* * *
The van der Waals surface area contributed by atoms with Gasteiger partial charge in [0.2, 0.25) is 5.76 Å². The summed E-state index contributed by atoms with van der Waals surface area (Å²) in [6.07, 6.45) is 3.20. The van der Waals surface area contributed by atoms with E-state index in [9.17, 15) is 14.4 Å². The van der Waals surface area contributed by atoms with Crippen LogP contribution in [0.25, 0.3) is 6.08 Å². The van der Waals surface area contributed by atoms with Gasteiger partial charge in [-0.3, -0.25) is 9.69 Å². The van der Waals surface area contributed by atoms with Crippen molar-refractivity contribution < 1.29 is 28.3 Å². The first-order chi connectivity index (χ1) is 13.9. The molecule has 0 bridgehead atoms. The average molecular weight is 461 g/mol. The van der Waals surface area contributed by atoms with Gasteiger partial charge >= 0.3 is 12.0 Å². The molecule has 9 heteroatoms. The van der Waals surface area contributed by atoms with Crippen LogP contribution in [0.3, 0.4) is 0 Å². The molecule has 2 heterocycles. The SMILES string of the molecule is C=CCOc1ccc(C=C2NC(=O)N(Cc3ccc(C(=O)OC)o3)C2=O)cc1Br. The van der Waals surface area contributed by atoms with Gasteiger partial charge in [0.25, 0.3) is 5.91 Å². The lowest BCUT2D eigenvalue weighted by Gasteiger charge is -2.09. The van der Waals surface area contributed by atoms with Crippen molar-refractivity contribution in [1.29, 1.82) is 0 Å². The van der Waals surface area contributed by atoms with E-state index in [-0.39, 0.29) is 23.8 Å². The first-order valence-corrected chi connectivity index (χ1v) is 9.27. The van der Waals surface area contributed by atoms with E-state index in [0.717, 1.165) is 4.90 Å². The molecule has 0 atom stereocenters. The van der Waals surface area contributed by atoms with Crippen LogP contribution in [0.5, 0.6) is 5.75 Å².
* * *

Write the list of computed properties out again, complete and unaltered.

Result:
The van der Waals surface area contributed by atoms with Gasteiger partial charge in [0.2, 0.25) is 5.76 Å². The summed E-state index contributed by atoms with van der Waals surface area (Å²) in [6.07, 6.45) is 3.20. The van der Waals surface area contributed by atoms with E-state index in [9.17, 15) is 14.4 Å². The van der Waals surface area contributed by atoms with Crippen LogP contribution in [0.25, 0.3) is 6.08 Å². The van der Waals surface area contributed by atoms with Gasteiger partial charge in [-0.3, -0.25) is 9.69 Å². The van der Waals surface area contributed by atoms with Crippen molar-refractivity contribution < 1.29 is 28.3 Å². The first-order chi connectivity index (χ1) is 13.9. The molecule has 0 bridgehead atoms. The average molecular weight is 461 g/mol. The van der Waals surface area contributed by atoms with Gasteiger partial charge >= 0.3 is 12.0 Å². The molecule has 9 heteroatoms. The van der Waals surface area contributed by atoms with Crippen LogP contribution in [0.3, 0.4) is 0 Å². The molecule has 2 heterocycles. The SMILES string of the molecule is C=CCOc1ccc(C=C2NC(=O)N(Cc3ccc(C(=O)OC)o3)C2=O)cc1Br. The van der Waals surface area contributed by atoms with Gasteiger partial charge in [0.25, 0.3) is 5.91 Å². The lowest BCUT2D eigenvalue weighted by Gasteiger charge is -2.09. The van der Waals surface area contributed by atoms with Crippen molar-refractivity contribution in [1.29, 1.82) is 0 Å². The van der Waals surface area contributed by atoms with E-state index in [-0.39, 0.29) is 23.8 Å². The first-order valence-corrected chi connectivity index (χ1v) is 9.27. The van der Waals surface area contributed by atoms with E-state index in [0.717, 1.165) is 4.90 Å². The molecule has 0 atom stereocenters. The van der Waals surface area contributed by atoms with Crippen LogP contribution in [0.5, 0.6) is 5.75 Å².